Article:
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trol of such influence, and that by reason of it the testator was deprived of that free agency indispensable to the making of a valid testamentary
disposition of his property. STATEMENTS MADE BY DECEASED THAT HE INTENDED TO DISINHERIT HIS
Two Daughters are admissible, where he afterwards did so, to rebut
Porter, for the plaintiff.
By Court, CHILTON, J. Upon a careful examination of this case, we think it very clearly appears that the share of the widow of Nathaniel Davis, the decedent, as secured by the will of her husband, is much greater than the portion of the estate to which she would have been entitled had said Davis died intestate. Mrs. Davis having died a short time after the death of her husband, without children, her share of the estate belongs to her brothers and sisters. Her interest preponderating in favor of the will, her brother, John Willingham, who was offered by the contestants to defeat the will, was clearly a competent witness, as he was called upon to testify in opposition to his interest. It also follows for the same reason that Roy Griffin, who was the husband of the widow's sister, and who was offered as a witness by the executor, was incompetent, as the effect of bis testimony was to sustain the will, and thus to have secured a greater interest in the estate than he would have taken in right of his wife under the statute of distribution.
2. It is recited in the bill of exceptions, that the witness Willingham stated that two or three weeks before making the will in question, he, the witness, went to the house of the decedent and found Mrs. Davis crying. After a short time the testator said to witness, “All I can hear from some people is, a will, a will, a will, but the laws of Alabama make a better will than I or anybody else can make.” The plaintiff in error objected to proving this declaration in the court below, but his objection was overruled, and he now insists in this court that its admission was erroneous. One of the grounds for impeaching the will relied on by the contestants is that the deceased was fraudulently induced by his wife to sign and publish it; that she took advantage of his old age and infirmities, both of body and mind, and exercised undue and improper influence over him, in order to obtain a will acceptable to her but prejudicial to contestants. Fraud or undue influence ii obtaining a will is rarely proved by direct and positive testimony. It is usually made out by proof of facts and circumstances, which when taken separately may be very weak, yet when grouped together and considered collectively may fully satisfy the mind as to the mala fides sought to be established. So in this case, the crying of the wife, and the contemporaneous declarations of the testator, that all some persons spoke of was a will, etc., tended to show on her part great solicitude, and on his, agitation and mental embarrassment. This happened a short time before the will purports to have been executed, and we think was very properly allowed to go to the jury: constituting of itself but feeble proof, yet to be weighed by them in connection with the other facts and circumstances attending the execution of the will. The rule is not so stringent as to require that proof of undue influence should be confined to the time of the execution of the will—it is sufficient that the will was executed afterwards under the control of such influence, and that by reason of it, the testator was deprived of that free agency indispensable to the making of a valid testamentary disposition of his property: Davis v. Calvert, 5 Gill & J. 269 (25 Am. Dec. 282].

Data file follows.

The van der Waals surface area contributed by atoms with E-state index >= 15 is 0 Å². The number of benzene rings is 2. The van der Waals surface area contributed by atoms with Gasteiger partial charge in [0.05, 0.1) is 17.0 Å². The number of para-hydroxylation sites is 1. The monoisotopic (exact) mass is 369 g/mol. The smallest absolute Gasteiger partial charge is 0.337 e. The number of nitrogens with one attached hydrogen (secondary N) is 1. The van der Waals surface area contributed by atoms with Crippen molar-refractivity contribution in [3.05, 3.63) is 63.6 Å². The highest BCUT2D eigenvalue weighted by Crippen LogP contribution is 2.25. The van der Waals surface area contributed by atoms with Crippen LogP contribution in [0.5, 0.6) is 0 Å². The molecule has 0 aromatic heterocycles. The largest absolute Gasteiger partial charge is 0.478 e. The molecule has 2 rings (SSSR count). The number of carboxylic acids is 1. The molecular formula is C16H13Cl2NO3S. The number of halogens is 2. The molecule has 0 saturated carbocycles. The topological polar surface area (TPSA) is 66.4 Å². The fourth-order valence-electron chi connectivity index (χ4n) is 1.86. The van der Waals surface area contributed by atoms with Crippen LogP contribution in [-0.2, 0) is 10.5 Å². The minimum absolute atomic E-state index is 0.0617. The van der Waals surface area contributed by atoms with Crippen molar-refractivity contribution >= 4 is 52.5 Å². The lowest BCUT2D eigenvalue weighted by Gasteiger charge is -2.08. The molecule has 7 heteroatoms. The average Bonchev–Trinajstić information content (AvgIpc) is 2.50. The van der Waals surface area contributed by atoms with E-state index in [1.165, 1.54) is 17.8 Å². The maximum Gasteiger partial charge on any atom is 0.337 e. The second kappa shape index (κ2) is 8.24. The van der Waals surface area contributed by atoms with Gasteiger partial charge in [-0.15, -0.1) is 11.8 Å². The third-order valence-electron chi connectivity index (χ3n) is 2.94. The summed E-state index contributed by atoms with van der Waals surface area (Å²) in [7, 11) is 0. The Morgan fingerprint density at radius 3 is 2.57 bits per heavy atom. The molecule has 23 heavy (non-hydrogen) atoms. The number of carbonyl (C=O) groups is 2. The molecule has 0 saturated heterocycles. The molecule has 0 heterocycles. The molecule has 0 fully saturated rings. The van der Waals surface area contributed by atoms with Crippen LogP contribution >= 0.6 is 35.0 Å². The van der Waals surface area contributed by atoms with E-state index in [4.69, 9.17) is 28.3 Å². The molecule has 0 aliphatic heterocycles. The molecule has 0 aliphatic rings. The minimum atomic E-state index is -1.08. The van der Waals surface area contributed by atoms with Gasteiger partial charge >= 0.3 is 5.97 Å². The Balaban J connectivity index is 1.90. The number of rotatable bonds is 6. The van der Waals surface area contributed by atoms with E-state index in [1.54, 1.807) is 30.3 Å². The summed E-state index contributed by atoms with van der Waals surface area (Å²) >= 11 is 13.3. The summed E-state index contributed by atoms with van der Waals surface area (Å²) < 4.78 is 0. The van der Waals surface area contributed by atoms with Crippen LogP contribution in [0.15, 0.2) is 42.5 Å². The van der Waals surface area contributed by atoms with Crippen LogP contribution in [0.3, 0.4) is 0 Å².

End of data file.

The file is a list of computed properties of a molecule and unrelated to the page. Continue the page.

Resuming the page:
When this case was before us, at a previous term, 13 Ala. 68–83, we held that the declarations of the testator made before and at the time of the execution of the will, or so shortly thereafter as to form part of the res gesto, may be received to prove fraud or undue influence in its execution. Under the principle then settled, this proof clearly falls, and in our opinion was admissible.
3. We are, however, clearly of opinion that the court below erred in rejecting the evidence of the declarations of the testator made before the execution of the will, that he intended to disinherit his daughters, as offered in proof by the witnesses, Whitson and Caleb Willingham. Now it is said that undue influence, such as will avoid a will, must be an influence obtained by flattery, excessive importunity, or threats, or in some other mode by which dominion is acquired over the will of the